Abstract

The Tri-State and Northern Arkansas districts of the Ozark plateau, North America, are both classic examples of Mississippi Valley-type (MVT) mineralization, formed by continent-scale basinal brine migration as a result of the uplift of the Arkoma foreland basin in response to the Early Permian Ouachita orogeny. The chemistry of the fluids responsible for both sulfide mineralization and gangue precipitation in these districts was studied by quantitative microanalysis of individual fluid inclusions in quartz and sphalerite using 213-nm laser ablation-inductively coupled plasma-mass spectrometry (LA-ICP-MS).

Using halogen systematics, an evaporative seawater origin for the brines was determined, but higher Br concentrations suggest that the sphalerite-hosted “ore fluids” underwent a significantly greater degree of evaporation in the initial stages of fluid evolution compared to brines hosted by gangue phases. Metal contents of the brines responsible for quartz and dolomite precipitation are low compared to modern basinal brines, but many of the fluid inclusions trapped in sphalerite in both districts contained anomalously high metal concentrations, suggesting that mineralization involved incursion of a metal-rich fluid of distinct geochemistry. Examination of the multicomponent chemical characteristics revealed that dolomitization was probably an important process in the early chemical evolution of fluids that infiltrated both districts. In the Tri-State district, precipitation of sulfides was most likely driven by mixing of the metalliferous fluid with another brine, possibly rich in reduced sulfur. In northern Arkansas the compositional variations observed are best explained by local dissolution of the carbonate host rock. This may have been the process that ultimately drove sulfide deposition through fluid neutralization and reduction. Alternatively, the digestion of the host rock may have been the result of locally generated acidity produced by the deposition of sulfides.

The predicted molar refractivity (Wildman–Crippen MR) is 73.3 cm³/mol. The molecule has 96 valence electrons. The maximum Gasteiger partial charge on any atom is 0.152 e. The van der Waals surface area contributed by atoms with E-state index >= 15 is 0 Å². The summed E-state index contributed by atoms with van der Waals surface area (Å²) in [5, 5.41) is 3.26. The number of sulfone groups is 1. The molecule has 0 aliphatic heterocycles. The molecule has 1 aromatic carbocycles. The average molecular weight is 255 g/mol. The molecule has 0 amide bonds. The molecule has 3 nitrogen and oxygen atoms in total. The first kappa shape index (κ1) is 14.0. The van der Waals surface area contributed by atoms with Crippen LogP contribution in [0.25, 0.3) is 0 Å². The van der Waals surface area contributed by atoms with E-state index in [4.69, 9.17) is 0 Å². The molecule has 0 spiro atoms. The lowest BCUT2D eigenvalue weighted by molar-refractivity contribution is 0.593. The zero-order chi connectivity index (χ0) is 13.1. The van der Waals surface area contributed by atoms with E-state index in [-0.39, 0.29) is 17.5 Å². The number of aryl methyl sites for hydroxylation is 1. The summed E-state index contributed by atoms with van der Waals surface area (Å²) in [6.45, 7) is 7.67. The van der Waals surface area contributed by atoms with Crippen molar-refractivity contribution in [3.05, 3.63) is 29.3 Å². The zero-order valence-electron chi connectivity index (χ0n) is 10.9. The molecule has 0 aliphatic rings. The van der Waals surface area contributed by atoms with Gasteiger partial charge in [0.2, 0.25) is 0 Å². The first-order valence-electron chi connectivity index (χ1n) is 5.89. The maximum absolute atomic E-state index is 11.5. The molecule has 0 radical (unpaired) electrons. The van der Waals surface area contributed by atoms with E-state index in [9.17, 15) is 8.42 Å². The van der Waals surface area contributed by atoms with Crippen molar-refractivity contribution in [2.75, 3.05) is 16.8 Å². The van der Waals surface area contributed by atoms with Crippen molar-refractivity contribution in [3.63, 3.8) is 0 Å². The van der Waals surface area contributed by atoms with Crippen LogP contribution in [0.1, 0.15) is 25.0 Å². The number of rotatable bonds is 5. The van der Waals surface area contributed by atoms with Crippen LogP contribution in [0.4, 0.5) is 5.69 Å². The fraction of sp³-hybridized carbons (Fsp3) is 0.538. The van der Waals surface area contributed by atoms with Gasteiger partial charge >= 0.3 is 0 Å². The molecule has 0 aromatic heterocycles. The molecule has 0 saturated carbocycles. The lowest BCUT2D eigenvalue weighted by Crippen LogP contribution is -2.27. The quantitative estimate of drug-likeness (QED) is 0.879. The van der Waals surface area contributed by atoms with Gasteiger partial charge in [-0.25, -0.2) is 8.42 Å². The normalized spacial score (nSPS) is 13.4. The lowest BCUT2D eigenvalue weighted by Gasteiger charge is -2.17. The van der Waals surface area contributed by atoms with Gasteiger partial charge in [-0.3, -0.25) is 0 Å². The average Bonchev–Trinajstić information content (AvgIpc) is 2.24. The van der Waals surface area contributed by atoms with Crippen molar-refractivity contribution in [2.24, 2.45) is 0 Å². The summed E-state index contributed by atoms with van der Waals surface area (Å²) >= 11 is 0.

The discovery of anomalously metal-rich fluids linked to mineralization suggests that these deposits are not simply the product of typical basin evolution, helping to explain the abundance of MVT mineralization in some forelands, whereas others are barren. It is likely that a significant portion of the history of the hydrothermal flow system was characterized by the precipitation of barren gangue assemblages from metal-poor brines, with metalliferous fluids only being expelled from a specific stratigraphic package at a distinct stage of basin evolution.

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